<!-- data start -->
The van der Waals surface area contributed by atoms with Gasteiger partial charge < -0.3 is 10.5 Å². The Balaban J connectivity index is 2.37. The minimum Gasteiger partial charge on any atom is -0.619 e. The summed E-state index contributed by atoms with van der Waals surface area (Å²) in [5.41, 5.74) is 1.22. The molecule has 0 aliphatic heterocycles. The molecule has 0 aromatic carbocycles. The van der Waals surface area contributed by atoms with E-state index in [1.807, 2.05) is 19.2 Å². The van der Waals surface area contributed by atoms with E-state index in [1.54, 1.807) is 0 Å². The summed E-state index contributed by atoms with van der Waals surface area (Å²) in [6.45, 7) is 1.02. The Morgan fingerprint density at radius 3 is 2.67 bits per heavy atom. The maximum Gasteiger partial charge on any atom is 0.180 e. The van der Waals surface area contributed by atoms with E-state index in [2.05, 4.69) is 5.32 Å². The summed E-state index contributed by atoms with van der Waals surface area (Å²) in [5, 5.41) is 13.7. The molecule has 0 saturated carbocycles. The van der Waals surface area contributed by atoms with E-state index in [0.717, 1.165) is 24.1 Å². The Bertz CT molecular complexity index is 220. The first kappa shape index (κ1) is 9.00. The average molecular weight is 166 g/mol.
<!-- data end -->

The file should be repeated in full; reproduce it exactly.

The van der Waals surface area contributed by atoms with Gasteiger partial charge < -0.3 is 10.5 Å². The Balaban J connectivity index is 2.37. The minimum Gasteiger partial charge on any atom is -0.619 e. The summed E-state index contributed by atoms with van der Waals surface area (Å²) in [5.41, 5.74) is 1.22. The molecule has 0 aliphatic heterocycles. The molecule has 0 aromatic carbocycles. The van der Waals surface area contributed by atoms with E-state index in [1.807, 2.05) is 19.2 Å². The van der Waals surface area contributed by atoms with E-state index in [1.54, 1.807) is 0 Å². The summed E-state index contributed by atoms with van der Waals surface area (Å²) in [6.45, 7) is 1.02. The Morgan fingerprint density at radius 3 is 2.67 bits per heavy atom. The maximum Gasteiger partial charge on any atom is 0.180 e. The van der Waals surface area contributed by atoms with E-state index in [2.05, 4.69) is 5.32 Å². The summed E-state index contributed by atoms with van der Waals surface area (Å²) in [5, 5.41) is 13.7. The molecule has 0 saturated carbocycles. The van der Waals surface area contributed by atoms with E-state index in [0.717, 1.165) is 24.1 Å². The Bertz CT molecular complexity index is 220. The first kappa shape index (κ1) is 9.00. The average molecular weight is 166 g/mol.